Falcon fledgings mark reopening of Madrone Wall Park
Clackamas County announced last week that Madrone Wall Park is once again open to the public following the successful fledging of three peregrine falcons.
This marks the third year in a row that the predatory birds have returned to the cliff face located within the park to nest. Following confirmation of a falcon nest, each year the county has closed the park to the public to allow the birds to rear their young in this habitat without interference.
"Peregrine falcons are doing a lot better than they have in the past, and part of that is due to management plans put into place like this," said Tom Riggs, interim parks and forest manager for Clackamas County. "The needs that they have for the rock need to be compatible with our recreational uses, and during the time of year when human activity is most likely to scare them away is when we keep the park closed so they can do their thing."
Fledging is the stage in a bird's life between hatching and becoming fully capable of flight. It's the first time the falcons leave the nest, and they're unlikely to ever return. According to Keith Daellenbach of the Madrone Wall Preservation Committee, peregrine falcons were once endangered, but were delisted several years ago. They remain protected under the Migratory Bird Treaty Act of 1918, which prevents humans from disrupting the nesting of migratory birds like falcons.
Daellenbach said that while the closure of the park means climbers have to stay away from a beloved park feature that includes more than 100 climbing routes on a beautiful rock wall several hundred yards long, the local climbing community understands the need to give the nesting peregrine falcons space.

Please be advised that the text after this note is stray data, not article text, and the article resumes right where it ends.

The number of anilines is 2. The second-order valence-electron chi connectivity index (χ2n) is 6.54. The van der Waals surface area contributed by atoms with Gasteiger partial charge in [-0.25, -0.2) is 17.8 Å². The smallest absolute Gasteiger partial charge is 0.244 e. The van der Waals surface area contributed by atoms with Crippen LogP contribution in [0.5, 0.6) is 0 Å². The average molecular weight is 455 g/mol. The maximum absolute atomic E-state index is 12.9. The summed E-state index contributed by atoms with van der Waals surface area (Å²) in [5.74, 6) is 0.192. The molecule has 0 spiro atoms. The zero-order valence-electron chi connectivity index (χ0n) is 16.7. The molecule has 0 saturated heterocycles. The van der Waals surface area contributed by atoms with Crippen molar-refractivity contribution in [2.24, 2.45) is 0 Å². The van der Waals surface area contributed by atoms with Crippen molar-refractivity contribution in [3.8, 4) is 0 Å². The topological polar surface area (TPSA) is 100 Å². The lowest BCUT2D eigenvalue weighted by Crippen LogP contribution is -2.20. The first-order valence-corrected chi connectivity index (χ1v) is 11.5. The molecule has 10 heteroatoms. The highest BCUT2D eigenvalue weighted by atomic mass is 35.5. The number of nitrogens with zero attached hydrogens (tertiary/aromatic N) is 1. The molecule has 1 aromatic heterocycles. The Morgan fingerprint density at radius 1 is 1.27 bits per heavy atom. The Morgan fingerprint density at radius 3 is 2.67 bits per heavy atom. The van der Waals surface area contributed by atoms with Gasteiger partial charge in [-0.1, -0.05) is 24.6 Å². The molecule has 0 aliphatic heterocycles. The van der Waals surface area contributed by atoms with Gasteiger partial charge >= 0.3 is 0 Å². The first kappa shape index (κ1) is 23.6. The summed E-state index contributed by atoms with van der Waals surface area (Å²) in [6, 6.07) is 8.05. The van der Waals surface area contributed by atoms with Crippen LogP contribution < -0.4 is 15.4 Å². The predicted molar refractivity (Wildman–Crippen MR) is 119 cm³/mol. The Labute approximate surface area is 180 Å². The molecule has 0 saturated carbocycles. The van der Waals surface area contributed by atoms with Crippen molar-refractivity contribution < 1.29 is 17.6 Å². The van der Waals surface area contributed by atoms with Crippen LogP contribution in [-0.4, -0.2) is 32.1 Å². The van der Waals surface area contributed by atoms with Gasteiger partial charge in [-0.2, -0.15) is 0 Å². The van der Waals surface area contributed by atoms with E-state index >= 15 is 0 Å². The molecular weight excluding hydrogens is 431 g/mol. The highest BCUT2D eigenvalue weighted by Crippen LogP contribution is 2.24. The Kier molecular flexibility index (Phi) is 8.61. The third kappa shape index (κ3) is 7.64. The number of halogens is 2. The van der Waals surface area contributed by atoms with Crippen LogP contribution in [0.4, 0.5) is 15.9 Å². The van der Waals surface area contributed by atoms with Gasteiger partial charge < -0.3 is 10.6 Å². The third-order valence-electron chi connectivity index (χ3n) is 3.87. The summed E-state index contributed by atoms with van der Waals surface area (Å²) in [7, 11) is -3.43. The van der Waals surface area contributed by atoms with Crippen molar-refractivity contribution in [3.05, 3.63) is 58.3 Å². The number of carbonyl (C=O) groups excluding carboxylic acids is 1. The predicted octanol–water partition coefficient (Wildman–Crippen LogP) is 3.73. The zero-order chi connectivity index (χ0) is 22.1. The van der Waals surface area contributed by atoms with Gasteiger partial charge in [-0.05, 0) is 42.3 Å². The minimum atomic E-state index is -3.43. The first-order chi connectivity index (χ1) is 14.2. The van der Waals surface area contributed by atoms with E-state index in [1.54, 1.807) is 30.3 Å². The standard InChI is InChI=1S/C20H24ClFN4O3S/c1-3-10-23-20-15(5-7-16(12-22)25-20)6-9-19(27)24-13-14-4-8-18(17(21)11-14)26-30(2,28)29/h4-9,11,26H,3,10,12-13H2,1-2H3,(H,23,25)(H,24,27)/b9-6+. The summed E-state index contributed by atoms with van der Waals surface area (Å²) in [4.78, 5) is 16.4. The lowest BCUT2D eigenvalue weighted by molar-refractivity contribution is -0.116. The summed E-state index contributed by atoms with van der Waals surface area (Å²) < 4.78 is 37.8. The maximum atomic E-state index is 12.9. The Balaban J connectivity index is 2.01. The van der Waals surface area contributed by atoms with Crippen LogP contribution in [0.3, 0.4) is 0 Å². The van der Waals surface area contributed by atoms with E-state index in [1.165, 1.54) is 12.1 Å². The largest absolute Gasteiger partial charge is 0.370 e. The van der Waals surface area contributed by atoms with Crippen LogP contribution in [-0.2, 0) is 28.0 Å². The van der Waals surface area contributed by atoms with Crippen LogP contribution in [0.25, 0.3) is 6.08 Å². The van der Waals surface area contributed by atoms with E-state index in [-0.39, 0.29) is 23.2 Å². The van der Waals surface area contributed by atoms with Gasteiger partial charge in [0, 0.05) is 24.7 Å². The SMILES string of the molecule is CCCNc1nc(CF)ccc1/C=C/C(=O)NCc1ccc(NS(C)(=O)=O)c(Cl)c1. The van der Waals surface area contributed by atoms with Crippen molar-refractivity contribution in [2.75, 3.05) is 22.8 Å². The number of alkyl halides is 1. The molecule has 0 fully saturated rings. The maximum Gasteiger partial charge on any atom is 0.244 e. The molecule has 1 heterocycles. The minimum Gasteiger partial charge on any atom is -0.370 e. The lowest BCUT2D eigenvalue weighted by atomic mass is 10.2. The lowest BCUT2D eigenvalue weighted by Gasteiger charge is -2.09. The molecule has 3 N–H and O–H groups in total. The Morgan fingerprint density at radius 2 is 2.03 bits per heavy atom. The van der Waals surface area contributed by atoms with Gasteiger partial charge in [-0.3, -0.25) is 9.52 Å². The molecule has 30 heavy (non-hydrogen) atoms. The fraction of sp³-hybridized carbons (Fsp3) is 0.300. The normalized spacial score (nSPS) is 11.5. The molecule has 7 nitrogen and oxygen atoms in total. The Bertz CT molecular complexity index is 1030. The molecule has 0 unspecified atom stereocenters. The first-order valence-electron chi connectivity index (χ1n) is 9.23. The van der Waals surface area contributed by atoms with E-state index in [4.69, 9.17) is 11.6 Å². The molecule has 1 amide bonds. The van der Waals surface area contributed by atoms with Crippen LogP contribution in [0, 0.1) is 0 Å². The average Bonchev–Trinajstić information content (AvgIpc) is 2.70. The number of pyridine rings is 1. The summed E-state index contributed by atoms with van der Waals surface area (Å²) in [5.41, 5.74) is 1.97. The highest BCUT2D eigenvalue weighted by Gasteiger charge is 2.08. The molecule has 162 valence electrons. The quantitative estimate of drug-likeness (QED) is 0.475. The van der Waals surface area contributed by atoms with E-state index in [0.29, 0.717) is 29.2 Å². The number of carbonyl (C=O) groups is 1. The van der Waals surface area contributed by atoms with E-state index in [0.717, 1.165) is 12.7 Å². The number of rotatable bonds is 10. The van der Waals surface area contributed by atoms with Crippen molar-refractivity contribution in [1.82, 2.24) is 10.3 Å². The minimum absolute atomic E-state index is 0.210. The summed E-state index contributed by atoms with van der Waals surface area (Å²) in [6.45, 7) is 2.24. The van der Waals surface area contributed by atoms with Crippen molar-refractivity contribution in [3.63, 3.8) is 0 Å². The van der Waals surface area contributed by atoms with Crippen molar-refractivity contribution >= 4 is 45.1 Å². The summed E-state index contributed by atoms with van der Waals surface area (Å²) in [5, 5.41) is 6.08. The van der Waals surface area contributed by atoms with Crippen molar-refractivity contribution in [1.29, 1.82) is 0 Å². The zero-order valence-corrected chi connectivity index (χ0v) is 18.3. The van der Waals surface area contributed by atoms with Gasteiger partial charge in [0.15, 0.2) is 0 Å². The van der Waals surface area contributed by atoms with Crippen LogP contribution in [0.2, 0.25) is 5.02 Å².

"This is something climbers are familiar with all over North America, especially here in the West," Daellenbach said. "Temporary closures of many sites take place all over the western U.S., like Smith Rock in central Oregon, Beacon Rock in the Columbia Gorge, Yosemite National Park in California."
According to Daellenbach, three years ago the preservation committee worked with the U.S. Fish and Wildlife Service and Clackamas County parks to initiate a monitoring program to keep an eye on the falcons that were nesting at Madrone Wall. They pulled from sources such as Cornell University Center for Ornithology and others monitoring programs at sites like Beacon Rock to use the best available science in protecting these birds. While monitoring is taking place, only sanctioned monitoring activities take place in the park and all hiking and climbing is prohibited.
Although the falcon chicks won't return to the nest, Daellenbach said, they do remain in the area for some time until they've fully developed their ability to fly.
"This park is an absolutely amazing sort of treasure. It's just beautiful," Daellenbach said. "It's an all-natural cliff face where people can go rock climbing, hiking or just enjoy being outside. It's also easy to social distance while rock climbing if other people are also at the crag."
According to Riggs, the preservation committee and involvement of volunteers like Daellenbach have been instrumental in helping make Madrone Wall Park a beautiful asset to Clackamas County parks.
"It's a really important partnership, and it helps us be able to manage the resource while they sort of manage the user side of things," Riggs said.
Due to COVID-19 related staffing limitations, Madrone Wall Park summer hours have been reduced and will be open daily from 9 a.m. to 8 p.m.
Madrone Wall — located at 19485 S.E. Highway 224, Damascus — is one of the premier multiseason rock climbing sites in the metropolitan area. A $6 day-use parking fee or annual parking pass is required for use of the parking lot.
You count on us to stay informed and we depend on you to fund our efforts. Quality local journalism takes time and money. Please support us to protect the future of community journalism.